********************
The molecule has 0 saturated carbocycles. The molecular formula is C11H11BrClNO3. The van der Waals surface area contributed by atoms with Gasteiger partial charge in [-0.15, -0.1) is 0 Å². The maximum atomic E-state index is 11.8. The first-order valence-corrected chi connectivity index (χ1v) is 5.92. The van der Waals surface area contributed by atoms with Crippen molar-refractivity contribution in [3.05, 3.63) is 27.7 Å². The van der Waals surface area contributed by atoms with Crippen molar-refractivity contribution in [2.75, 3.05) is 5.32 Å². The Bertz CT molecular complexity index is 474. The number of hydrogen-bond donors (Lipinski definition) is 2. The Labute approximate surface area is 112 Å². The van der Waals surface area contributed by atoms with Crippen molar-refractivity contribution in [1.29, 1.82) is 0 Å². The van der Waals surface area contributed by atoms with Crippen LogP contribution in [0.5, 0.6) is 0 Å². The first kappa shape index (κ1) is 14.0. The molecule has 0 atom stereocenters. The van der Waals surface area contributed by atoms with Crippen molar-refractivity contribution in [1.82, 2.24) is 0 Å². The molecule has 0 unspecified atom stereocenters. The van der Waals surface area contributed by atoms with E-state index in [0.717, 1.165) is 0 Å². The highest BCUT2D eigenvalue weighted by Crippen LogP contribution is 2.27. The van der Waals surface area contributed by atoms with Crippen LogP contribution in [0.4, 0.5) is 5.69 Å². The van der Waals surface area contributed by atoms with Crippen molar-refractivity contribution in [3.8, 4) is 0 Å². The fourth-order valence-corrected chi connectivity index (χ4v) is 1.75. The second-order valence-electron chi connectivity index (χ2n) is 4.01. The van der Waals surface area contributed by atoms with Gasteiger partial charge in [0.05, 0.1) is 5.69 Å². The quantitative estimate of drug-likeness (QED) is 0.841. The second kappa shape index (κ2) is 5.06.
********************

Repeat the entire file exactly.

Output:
The molecule has 0 saturated carbocycles. The molecular formula is C11H11BrClNO3. The van der Waals surface area contributed by atoms with Gasteiger partial charge in [-0.15, -0.1) is 0 Å². The maximum atomic E-state index is 11.8. The first-order valence-corrected chi connectivity index (χ1v) is 5.92. The van der Waals surface area contributed by atoms with Crippen molar-refractivity contribution in [3.05, 3.63) is 27.7 Å². The van der Waals surface area contributed by atoms with Crippen molar-refractivity contribution in [2.75, 3.05) is 5.32 Å². The Bertz CT molecular complexity index is 474. The number of hydrogen-bond donors (Lipinski definition) is 2. The Labute approximate surface area is 112 Å². The van der Waals surface area contributed by atoms with Crippen molar-refractivity contribution in [1.29, 1.82) is 0 Å². The van der Waals surface area contributed by atoms with Crippen LogP contribution in [0.5, 0.6) is 0 Å². The first kappa shape index (κ1) is 14.0. The molecule has 0 atom stereocenters. The van der Waals surface area contributed by atoms with Crippen molar-refractivity contribution in [1.82, 2.24) is 0 Å². The molecule has 0 unspecified atom stereocenters. The van der Waals surface area contributed by atoms with E-state index in [0.717, 1.165) is 0 Å². The highest BCUT2D eigenvalue weighted by Crippen LogP contribution is 2.27. The van der Waals surface area contributed by atoms with Crippen LogP contribution in [0.4, 0.5) is 5.69 Å². The van der Waals surface area contributed by atoms with Crippen molar-refractivity contribution in [3.8, 4) is 0 Å². The fourth-order valence-corrected chi connectivity index (χ4v) is 1.75. The second-order valence-electron chi connectivity index (χ2n) is 4.01. The van der Waals surface area contributed by atoms with Gasteiger partial charge in [0.05, 0.1) is 5.69 Å². The quantitative estimate of drug-likeness (QED) is 0.841. The second kappa shape index (κ2) is 5.06.